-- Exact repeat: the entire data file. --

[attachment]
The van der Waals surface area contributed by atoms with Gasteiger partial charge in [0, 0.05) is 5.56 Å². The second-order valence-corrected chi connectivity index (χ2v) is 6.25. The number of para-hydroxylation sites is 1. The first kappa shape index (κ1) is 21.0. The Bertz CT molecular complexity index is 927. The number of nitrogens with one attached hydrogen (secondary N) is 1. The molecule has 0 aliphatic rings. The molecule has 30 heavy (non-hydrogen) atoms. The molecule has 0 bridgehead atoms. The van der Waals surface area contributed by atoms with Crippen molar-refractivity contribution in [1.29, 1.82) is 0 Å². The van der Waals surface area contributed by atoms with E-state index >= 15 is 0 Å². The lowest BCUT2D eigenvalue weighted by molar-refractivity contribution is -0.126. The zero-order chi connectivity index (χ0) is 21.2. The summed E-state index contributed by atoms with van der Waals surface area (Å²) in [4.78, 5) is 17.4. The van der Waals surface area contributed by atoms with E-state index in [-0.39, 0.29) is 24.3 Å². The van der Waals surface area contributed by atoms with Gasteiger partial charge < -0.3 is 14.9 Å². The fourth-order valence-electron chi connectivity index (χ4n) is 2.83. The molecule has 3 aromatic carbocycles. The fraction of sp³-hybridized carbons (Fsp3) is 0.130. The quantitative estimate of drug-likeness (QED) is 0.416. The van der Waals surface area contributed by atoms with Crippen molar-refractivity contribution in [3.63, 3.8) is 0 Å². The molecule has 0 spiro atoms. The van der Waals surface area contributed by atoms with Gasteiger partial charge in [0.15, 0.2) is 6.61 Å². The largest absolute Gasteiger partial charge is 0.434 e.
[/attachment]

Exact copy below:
The van der Waals surface area contributed by atoms with Gasteiger partial charge in [0, 0.05) is 5.56 Å². The second-order valence-corrected chi connectivity index (χ2v) is 6.25. The number of para-hydroxylation sites is 1. The first kappa shape index (κ1) is 21.0. The Bertz CT molecular complexity index is 927. The number of nitrogens with one attached hydrogen (secondary N) is 1. The molecule has 0 aliphatic rings. The molecule has 30 heavy (non-hydrogen) atoms. The molecule has 0 bridgehead atoms. The van der Waals surface area contributed by atoms with Crippen molar-refractivity contribution in [1.29, 1.82) is 0 Å². The van der Waals surface area contributed by atoms with E-state index >= 15 is 0 Å². The lowest BCUT2D eigenvalue weighted by molar-refractivity contribution is -0.126. The zero-order chi connectivity index (χ0) is 21.2. The summed E-state index contributed by atoms with van der Waals surface area (Å²) in [4.78, 5) is 17.4. The van der Waals surface area contributed by atoms with E-state index in [-0.39, 0.29) is 24.3 Å². The van der Waals surface area contributed by atoms with Gasteiger partial charge < -0.3 is 14.9 Å². The fourth-order valence-electron chi connectivity index (χ4n) is 2.83. The molecule has 3 aromatic carbocycles. The fraction of sp³-hybridized carbons (Fsp3) is 0.130. The quantitative estimate of drug-likeness (QED) is 0.416. The van der Waals surface area contributed by atoms with Crippen molar-refractivity contribution in [3.63, 3.8) is 0 Å². The molecule has 0 spiro atoms. The van der Waals surface area contributed by atoms with Gasteiger partial charge in [0.15, 0.2) is 6.61 Å². The largest absolute Gasteiger partial charge is 0.434 e.